Business approach needed
It’s easy to say public service runs in Chet Mann’s family.
Mann’s grandfather, Tommy Mann Sr., served on Sanford City Council, then the Board of Aldermen, for nearly two decades and eventually the city’s mayor in the 1960s. His father, Tommy Mann Jr., held “practically every unelected office” in Sanford. Now the third Mann hopes to hold the city’s highest title.
“My granddaddy was a (Great) Depression-era kid who believed in hard work,” Mann said. “... He was also big in the Boy Scouts. He instilled that Boy Scout motto. If you are going to take from the community, you have to give back.”
Mann, a local mortgage banker who has served in a variety of positions for civic and business organizations, is challenging Sanford Mayor Cornelia Olive for the mayoral seat. Mann and Olive, both Democrats, will appear on the upcoming Sept. 10 municipal primary ballot; because there are no Republican challengers, the winner will take the seat in December.
“I feel led right to it,” he said. “I think right now we need strong business-oriented leadership. The role of the mayor can help those boards. It can education. It can help economic development. The mayor role was the most likely place to begin to move Sanford forward.”
Sanford is at a crossroads, Mann said, providing quality city services at a reasonable cost, supporting downtown Sanford and recruiting people to live and work in the area will all be important aspect of the city’s future, he said.
“I hope people will appreciate what I am doing and what I am trying to do,” he said. “I hope they will get behind me and encourage and inspire others like-minded, business, young people to serve.”
The city must access its inventory and assets to determine where it hopes to be in future, Mann said. Looking at the economic return on investments in the community and carving niches for Sanford will be vital to improve the outlook of Sanford, he said.
Outside his work as branch manager of PrimeLending, Mann said he’s an avid Tar Heel fan and enjoys hunting, hiking and fishing with his two sons, 15-year-old T.C. and 12-year-old Elliot.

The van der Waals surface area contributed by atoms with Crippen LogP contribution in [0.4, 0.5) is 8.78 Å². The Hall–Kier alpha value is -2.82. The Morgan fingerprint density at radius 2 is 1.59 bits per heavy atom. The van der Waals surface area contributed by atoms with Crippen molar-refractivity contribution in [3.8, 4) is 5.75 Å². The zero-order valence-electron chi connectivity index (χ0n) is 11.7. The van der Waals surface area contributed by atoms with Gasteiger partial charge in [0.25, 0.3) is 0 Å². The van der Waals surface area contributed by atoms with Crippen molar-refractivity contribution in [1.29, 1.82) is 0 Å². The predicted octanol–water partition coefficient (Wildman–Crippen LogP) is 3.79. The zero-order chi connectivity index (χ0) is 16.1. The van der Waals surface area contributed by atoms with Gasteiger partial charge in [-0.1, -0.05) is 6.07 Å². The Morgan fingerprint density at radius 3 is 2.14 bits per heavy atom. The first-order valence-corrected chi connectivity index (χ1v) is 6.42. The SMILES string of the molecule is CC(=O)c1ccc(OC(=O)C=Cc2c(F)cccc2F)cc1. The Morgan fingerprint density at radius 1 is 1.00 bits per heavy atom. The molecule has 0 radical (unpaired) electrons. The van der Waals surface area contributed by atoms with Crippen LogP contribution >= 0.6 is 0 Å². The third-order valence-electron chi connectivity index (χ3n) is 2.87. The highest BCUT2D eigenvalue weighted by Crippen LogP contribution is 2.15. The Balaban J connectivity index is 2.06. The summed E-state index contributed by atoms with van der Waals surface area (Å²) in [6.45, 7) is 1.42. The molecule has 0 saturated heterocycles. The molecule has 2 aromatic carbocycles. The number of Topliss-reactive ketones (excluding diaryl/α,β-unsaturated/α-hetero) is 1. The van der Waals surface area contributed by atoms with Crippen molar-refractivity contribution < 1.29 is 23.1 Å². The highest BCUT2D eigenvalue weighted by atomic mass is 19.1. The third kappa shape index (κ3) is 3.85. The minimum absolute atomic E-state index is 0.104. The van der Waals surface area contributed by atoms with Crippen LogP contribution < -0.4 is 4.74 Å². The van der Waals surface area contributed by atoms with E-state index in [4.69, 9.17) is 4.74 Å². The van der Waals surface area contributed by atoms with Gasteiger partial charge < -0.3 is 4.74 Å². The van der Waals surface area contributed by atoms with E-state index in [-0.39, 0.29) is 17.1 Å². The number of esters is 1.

“Of lately it’s been perpetuating my son’s love for music and his bands,” Mann said. “And my other son’s love for sports and coaching his youth sports. That has dominated my time, but it’s all good and I love it.”
Mann is a former Sanford Area Chamber of Commerce Board of Directors chairman and current chairman of the Lee County Education Foundation and Central Carolina Community College Trustee, although he and three other trustees are suing the state and the college after being removed by a recent law which changed the board’s structure. A court injunction allows Mann and the other three trustees to continue to serve at this time. This background in community service, he said, prepares him for public service.
“It certainly helps,” he said. “I’ve made a decision to serve and volunteer with organizations that mostly work with families, children and education. I believe, and my family, has always believed, that education is the key.”
Sanford is too small to be disjointed, he said. Resources should be pooled and the various governmental entities, boards and commissions should be working together to move Sanford into a new era.
“For me, one of the reasons I am being encouraged to run and one of the reasons why I can be effective as mayor is that the city needs to be run more business like,” Mann said. “I think we need to look at the city (mayor) as a CEO and its council as a board of managers of the corporation. We need to be more professional and impactful in the things that we do.”